I hate that there are now apps predicting a new character's death. I hate the way the violence has become less about ideas and more about entertainment. I hate all the noise surrounding the show.
On a pure level I think the show is beautiful, and I view it as a separate entity from the books. I know some people who refuse to watch the show because they do not want to tarnish their reading experience. I don't see it that way. I like experiencing Martin's story through a different artistic medium.
But I may take the purists side on this one. I've realized I have to watch the show alone or when the seasons have all passed. It is impossible to enjoy something so exposed. It is impossible to watch something with people applauding violence. I am not surprised Martin has become a hermit. People are coming after him with pitchforks on the internet.
Long ago Martin had a story about war and put it to paper. It was a story created by an artist and destroyed by his audience.
Hey Book World,
I am experimenting with Flash Fiction. I have written a piece (very short, 350 words). I would love to get any thoughts or suggestions from you lovely folk. Please message me and we can chat. Any help would be appreciated!
So glad he came back to us..
I picked up 'Life After Life' in the winter a few years back. This was the first book I had read in months. At the time I was leaving a job so horrendous that I still shudder when I think about it.
During my time in this hell I found I couldn't read books with the same satisfaction I usually do. Even watching films or listening to my favorite artist left me cold. I was distracted, depressed.
After I left I had no work lined up and I was on my own. I used to love working, but I was actually thankful for the time to do nothing. I needed to recover from a soul crushing experience. I was literally in pieces. I was happy living like a monk.
I had one friend from my last job that I kept in touch with. She invited me to a book club meeting and I thought it would be a good idea to get out of the house. The meeting was only a few days away and I was worried I wouldn't get through 'Life After Life' in that short amount of time. My mental energy was not at its highest either.
But I did finish it. And it was beautiful.
No spoilers here. Ursula Todd is a British girl born in 1910, and her lifespan is covered from her birth onward. This book is unique because one part of Ursula's story is told, and then by the next chapter it vanishes and a new version is presented. It is up to the reader to decide what parts of Ursula's life are real and not imaginary.
Kate Atkinson's writing is sparse and vivid, yet there are passages of great detail. If you like history (especially WWII) this is a great read. Some of the descriptions of the Blitz are so vivid I can still picture Ursula crouched in a basement, wondering if she will crawl out with her house in rubble.
I have read complaints about the nonlinear approach the story takes. What some found confusing I found unique. All the interpretations of Ursula's life was fascinating. Whether they were real or not doesn't matter. They are pieces of life related to all human experience. It is about choice and renewal.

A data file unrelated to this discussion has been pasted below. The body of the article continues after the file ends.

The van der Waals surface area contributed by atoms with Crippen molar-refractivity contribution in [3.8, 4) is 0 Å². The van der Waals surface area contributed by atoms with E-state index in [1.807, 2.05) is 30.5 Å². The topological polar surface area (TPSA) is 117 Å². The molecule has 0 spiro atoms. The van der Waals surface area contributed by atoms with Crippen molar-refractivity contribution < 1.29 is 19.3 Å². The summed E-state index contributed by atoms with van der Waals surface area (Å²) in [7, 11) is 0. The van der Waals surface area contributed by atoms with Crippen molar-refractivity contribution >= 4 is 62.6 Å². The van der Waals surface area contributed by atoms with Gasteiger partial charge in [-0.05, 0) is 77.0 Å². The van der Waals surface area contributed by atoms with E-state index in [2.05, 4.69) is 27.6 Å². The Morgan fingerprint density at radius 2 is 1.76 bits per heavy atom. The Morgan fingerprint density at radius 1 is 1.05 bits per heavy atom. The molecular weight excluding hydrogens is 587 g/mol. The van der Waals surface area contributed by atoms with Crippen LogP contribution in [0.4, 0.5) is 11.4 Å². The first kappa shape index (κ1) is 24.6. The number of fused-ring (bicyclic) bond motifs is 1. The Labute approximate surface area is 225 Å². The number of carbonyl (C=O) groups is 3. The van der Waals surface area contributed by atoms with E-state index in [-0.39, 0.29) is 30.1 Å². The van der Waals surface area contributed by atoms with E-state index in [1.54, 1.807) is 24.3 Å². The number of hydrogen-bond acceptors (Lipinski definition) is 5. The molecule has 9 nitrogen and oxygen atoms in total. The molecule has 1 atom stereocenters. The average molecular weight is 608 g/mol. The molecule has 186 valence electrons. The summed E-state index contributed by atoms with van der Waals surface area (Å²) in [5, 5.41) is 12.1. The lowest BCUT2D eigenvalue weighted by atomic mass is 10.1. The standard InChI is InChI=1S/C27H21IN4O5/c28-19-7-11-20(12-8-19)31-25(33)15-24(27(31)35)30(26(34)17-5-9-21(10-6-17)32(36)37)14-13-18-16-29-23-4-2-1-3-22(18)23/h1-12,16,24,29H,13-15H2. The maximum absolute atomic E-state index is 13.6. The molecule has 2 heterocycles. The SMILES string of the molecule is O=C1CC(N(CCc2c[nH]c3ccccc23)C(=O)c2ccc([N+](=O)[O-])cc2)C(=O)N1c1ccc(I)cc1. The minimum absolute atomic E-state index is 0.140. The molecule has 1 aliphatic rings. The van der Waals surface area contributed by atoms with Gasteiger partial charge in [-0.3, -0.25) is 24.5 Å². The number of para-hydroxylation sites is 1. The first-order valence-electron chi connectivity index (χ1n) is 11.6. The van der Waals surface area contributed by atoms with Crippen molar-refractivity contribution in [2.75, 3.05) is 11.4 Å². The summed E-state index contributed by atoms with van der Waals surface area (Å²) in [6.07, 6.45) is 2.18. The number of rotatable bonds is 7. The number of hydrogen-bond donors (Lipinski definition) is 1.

Not to get soppy, but there were tears streaked all over my face once I finished. I had my own experience in hell (making no comparisons to Ursula's experience living through WWII of course) but in retrospect change was already happening for me at the time, even if it felt like it wasn't coming. I cried for so many reasons after reading this book. I finally felt human again.
"What a strange thing!
to be alive
beneath cherry blossoms"
For me “The Beach” does not fall into any specific genre. I think it is part philosophy, horror, thriller and adventure story. It is also funny as hell.
Richard and his friends find a secluded beach in Thailand with a community of hippies. Richard is a young backpacker on vacation when he finds the mythical beach. The inhabitants on the island live there secretly but let Richard and his companions join them.
On the camp there is a longhouse and huts scattered about. Everyone is put in a work division. They swim during their free time. They play soccer. They play video games. They smoke copious amounts of dope. Families and a life back home don't seem to exist.
A barred off island with no rules seems like paradise. It also reads like paradise. When fishing at night Richard sees phosphorescence glowing underwater. One day after getting lost on the island he is surrounded by a troupe of monkeys who wrangle food out of his hand.
Their island is next to another island with a dope field guarded by a group of armed Taiwanese. Richard notices his camp seem less scared of the guards than their community being discovered. This self-containedness takes an even darker turn when most of the camp decide to leave a kid dying from a shark attack than risk getting caught.
Throughout his stay Richard can’t stop the recurring image in his head of a dead man he encountered before his journey. He calls him “Mister Duck.” My interpretation is that Duck is his conscious, a way to cope with the unraveling of the utopia he thought he found. More and more he is suffering from deindividuation, losing his voice and his self.
Garland has spoken little about this book, or at least I could find little he said. Which is a shame. But it might also be wise. I have read him say, when : "I can't lift it up or put it down because it is what it is."
I like that, because it is simply put. Any art is subjective, because the interpretation belongs to the beholder. So I see it like this. I have lived somewhere in Garland's story before. I have swam similar shores. This book is about youth.
Hey Book World,
I cannot get "The Beach" out of my head. If you have read it, let me know. If you haven't, you should.
A review is coming soon. For now I am posting a quote I loved.